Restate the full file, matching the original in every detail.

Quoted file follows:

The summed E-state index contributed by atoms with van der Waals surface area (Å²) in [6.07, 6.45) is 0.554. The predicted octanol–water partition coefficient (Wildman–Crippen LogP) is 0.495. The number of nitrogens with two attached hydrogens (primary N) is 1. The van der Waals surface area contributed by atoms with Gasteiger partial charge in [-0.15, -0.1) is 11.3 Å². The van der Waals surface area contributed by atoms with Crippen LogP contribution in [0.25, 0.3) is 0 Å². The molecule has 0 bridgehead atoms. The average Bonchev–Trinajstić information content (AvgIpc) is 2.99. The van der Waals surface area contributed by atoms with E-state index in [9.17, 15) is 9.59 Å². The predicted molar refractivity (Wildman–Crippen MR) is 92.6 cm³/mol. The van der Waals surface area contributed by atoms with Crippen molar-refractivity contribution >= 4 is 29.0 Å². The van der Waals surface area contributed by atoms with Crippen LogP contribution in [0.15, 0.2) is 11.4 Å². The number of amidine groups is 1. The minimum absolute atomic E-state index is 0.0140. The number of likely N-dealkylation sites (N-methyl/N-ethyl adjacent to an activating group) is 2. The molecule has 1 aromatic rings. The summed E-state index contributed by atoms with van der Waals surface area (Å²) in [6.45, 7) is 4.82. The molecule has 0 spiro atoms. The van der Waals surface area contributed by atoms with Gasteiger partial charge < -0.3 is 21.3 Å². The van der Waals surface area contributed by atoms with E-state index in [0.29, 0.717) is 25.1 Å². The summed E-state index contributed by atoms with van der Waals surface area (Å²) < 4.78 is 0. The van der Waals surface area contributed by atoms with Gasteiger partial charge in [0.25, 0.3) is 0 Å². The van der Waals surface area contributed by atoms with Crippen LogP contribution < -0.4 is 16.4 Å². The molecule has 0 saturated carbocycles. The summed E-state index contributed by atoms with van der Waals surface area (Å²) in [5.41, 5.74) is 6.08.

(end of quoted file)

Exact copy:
The summed E-state index contributed by atoms with van der Waals surface area (Å²) in [6.07, 6.45) is 0.554. The predicted octanol–water partition coefficient (Wildman–Crippen LogP) is 0.495. The number of nitrogens with two attached hydrogens (primary N) is 1. The van der Waals surface area contributed by atoms with Gasteiger partial charge in [-0.15, -0.1) is 11.3 Å². The van der Waals surface area contributed by atoms with Crippen LogP contribution in [0.25, 0.3) is 0 Å². The molecule has 0 bridgehead atoms. The average Bonchev–Trinajstić information content (AvgIpc) is 2.99. The van der Waals surface area contributed by atoms with E-state index in [9.17, 15) is 9.59 Å². The predicted molar refractivity (Wildman–Crippen MR) is 92.6 cm³/mol. The van der Waals surface area contributed by atoms with Crippen molar-refractivity contribution >= 4 is 29.0 Å². The van der Waals surface area contributed by atoms with Crippen LogP contribution in [0.15, 0.2) is 11.4 Å². The number of amidine groups is 1. The minimum absolute atomic E-state index is 0.0140. The number of likely N-dealkylation sites (N-methyl/N-ethyl adjacent to an activating group) is 2. The molecule has 1 aromatic rings. The summed E-state index contributed by atoms with van der Waals surface area (Å²) in [6.45, 7) is 4.82. The molecule has 0 spiro atoms. The van der Waals surface area contributed by atoms with Gasteiger partial charge < -0.3 is 21.3 Å². The van der Waals surface area contributed by atoms with E-state index in [0.29, 0.717) is 25.1 Å². The summed E-state index contributed by atoms with van der Waals surface area (Å²) < 4.78 is 0. The van der Waals surface area contributed by atoms with Gasteiger partial charge in [0.25, 0.3) is 0 Å². The van der Waals surface area contributed by atoms with Crippen LogP contribution < -0.4 is 16.4 Å². The molecule has 0 saturated carbocycles. The summed E-state index contributed by atoms with van der Waals surface area (Å²) in [5.41, 5.74) is 6.08.